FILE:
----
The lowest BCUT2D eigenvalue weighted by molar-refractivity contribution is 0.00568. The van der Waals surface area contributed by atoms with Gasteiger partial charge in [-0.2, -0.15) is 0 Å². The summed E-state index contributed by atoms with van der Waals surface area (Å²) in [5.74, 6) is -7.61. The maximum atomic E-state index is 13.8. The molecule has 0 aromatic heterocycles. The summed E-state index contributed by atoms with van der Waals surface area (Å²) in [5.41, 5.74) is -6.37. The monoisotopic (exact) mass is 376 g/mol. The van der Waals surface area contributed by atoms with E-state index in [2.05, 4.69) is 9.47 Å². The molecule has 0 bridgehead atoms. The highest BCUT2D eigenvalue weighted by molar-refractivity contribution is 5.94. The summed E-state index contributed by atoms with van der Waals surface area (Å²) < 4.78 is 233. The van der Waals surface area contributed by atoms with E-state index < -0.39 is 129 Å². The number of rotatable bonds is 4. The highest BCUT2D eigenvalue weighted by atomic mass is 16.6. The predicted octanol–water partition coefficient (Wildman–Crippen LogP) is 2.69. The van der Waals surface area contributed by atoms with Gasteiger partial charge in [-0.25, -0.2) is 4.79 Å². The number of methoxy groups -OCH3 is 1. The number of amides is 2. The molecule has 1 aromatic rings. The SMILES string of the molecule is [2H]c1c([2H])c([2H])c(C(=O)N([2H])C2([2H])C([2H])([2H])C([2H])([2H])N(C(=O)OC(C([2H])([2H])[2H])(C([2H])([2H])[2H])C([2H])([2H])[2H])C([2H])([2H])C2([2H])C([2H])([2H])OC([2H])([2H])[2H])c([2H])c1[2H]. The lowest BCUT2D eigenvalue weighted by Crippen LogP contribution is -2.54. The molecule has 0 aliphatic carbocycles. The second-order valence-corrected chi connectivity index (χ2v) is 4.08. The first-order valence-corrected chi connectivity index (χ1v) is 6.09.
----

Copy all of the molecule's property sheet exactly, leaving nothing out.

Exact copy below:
The lowest BCUT2D eigenvalue weighted by molar-refractivity contribution is 0.00568. The van der Waals surface area contributed by atoms with Gasteiger partial charge in [-0.2, -0.15) is 0 Å². The summed E-state index contributed by atoms with van der Waals surface area (Å²) in [5.74, 6) is -7.61. The maximum atomic E-state index is 13.8. The molecule has 0 aromatic heterocycles. The summed E-state index contributed by atoms with van der Waals surface area (Å²) in [5.41, 5.74) is -6.37. The monoisotopic (exact) mass is 376 g/mol. The van der Waals surface area contributed by atoms with E-state index in [2.05, 4.69) is 9.47 Å². The molecule has 0 bridgehead atoms. The highest BCUT2D eigenvalue weighted by molar-refractivity contribution is 5.94. The summed E-state index contributed by atoms with van der Waals surface area (Å²) < 4.78 is 233. The van der Waals surface area contributed by atoms with E-state index < -0.39 is 129 Å². The number of rotatable bonds is 4. The highest BCUT2D eigenvalue weighted by atomic mass is 16.6. The predicted octanol–water partition coefficient (Wildman–Crippen LogP) is 2.69. The van der Waals surface area contributed by atoms with Gasteiger partial charge in [-0.25, -0.2) is 4.79 Å². The number of methoxy groups -OCH3 is 1. The number of amides is 2. The molecule has 1 aromatic rings. The SMILES string of the molecule is [2H]c1c([2H])c([2H])c(C(=O)N([2H])C2([2H])C([2H])([2H])C([2H])([2H])N(C(=O)OC(C([2H])([2H])[2H])(C([2H])([2H])[2H])C([2H])([2H])[2H])C([2H])([2H])C2([2H])C([2H])([2H])OC([2H])([2H])[2H])c([2H])c1[2H]. The lowest BCUT2D eigenvalue weighted by Crippen LogP contribution is -2.54. The molecule has 0 aliphatic carbocycles. The second-order valence-corrected chi connectivity index (χ2v) is 4.08. The first-order valence-corrected chi connectivity index (χ1v) is 6.09.